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Pecha Kucha—Conversation Face-Off


The program explained that Pecha Kucha is Japanese for the sound of conversation. The program indicated the ground rules for this fast-paced series of presentations. Each panelist had just 6 minutes and 40 seconds to take a stance about some strategy or technique in libraries. As Greg Schwartz described it – this was “presentation magic.” As Rebecca said, the format forced them into clarity.


Rebecca Jones on planning frameworks: “I learned about planning from my farmer Dad and from Peter Drucker – 0.0 technology dudes.” They showed an ability to bring clarity to planning—it’s about knowing your current situation is, knowing what you want. Clarity on what, who, how, why and where. Drucker’s advice came from his book, The Five Most Important Questions. Be clear on the answers to those questions. Why do plans get derailed? Get those “buts…” out of the picture, she declared! Practicality, planning, and persistence pays off.


Stephen Abram on trendspotting (weak signals from the future) – how do we know what is coming next? He predicted our crappy economy a year and a half ago when he analyzed the signals. Which is affecting the election more – the debate and ads … or the YouTube video, “I can see Russia from my porch.” YouTube of course. In the 2008 Olympics, Yahoo got higher ratings than NBC. Adults are now playing online games—definitely a signal of the times. Are you ready for mobile? Phones are replacing laptops (oh, oh…).


David Lee King on “The Librarian… Is the Product.” We usually don’t see librarian and product in the same sentence. Libraries really do have a lot of products. What product should we be selling? Amazon sells books better than we do. Search results come from Google. Maybe we should sell ourselves—and promote ourselves—better than we do now. “We are the value-added super heroes behind the stuff.” Google may answer the question, but librarians IMPROVE the answer. We’re the ones that hold the library together. YES!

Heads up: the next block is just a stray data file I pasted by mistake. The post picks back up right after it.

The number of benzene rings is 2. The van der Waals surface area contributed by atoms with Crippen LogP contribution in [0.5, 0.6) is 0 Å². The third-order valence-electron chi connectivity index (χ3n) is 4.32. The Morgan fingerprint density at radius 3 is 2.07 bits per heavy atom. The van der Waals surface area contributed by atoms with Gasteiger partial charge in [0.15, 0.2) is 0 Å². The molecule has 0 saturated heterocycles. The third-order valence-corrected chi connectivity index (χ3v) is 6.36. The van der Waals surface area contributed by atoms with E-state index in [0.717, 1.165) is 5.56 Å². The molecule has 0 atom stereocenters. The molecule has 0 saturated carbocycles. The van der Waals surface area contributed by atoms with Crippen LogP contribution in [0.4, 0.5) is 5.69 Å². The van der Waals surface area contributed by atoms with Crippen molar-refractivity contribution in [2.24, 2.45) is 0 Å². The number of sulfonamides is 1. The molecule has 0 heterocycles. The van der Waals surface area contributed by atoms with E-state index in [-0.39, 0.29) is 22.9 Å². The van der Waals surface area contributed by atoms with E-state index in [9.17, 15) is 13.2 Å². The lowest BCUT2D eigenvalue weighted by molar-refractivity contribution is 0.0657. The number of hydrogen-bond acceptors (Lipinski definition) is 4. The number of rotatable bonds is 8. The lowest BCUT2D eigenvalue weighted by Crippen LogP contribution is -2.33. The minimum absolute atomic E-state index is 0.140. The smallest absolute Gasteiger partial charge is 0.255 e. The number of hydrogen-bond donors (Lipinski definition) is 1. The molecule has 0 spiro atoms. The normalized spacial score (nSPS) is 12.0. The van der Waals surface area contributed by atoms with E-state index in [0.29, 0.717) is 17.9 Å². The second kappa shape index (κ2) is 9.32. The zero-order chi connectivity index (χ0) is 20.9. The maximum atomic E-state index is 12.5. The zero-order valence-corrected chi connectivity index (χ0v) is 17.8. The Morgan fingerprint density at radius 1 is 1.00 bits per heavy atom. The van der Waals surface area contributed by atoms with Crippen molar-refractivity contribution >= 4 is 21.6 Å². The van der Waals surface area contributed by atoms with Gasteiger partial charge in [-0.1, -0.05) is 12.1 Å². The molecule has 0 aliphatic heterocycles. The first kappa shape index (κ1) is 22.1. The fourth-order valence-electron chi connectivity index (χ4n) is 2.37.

Nancy Dowd—“A Marketing Manifesto, A Foundation for Planning”

I will call them by name if I can—client, patron, customer… (member is better, according to a follow-up conversation with Dowd and Abram)

I will be transparent in my marketing – honest conversation. I will listen.

I will no longer support the silence of silos – call someone if they’re doing it better.

I will support innovation. Try, fail, try again and again…

I will make demands on my vendors. If their products aren’t easy to use, bye, bye.

I will honor all choices of communication tools

I will embrace diversity – even Republicans in my library!

I will act GREEN.

I will find the “me” in my library – be authentic

I will measure the right stuff – am I reaching people?

I will market to voters – so I can get funding

I will tell stories – stories that will matter and create an impression


Nancy was voted the best/favorite presenter by the audience.

Paula J. Hane
News Bureau Chief, Information Today, Inc.


Marketing Mania in Track B

I’ve been spending my time in the marketing track today, and good ideas and tips have been flying.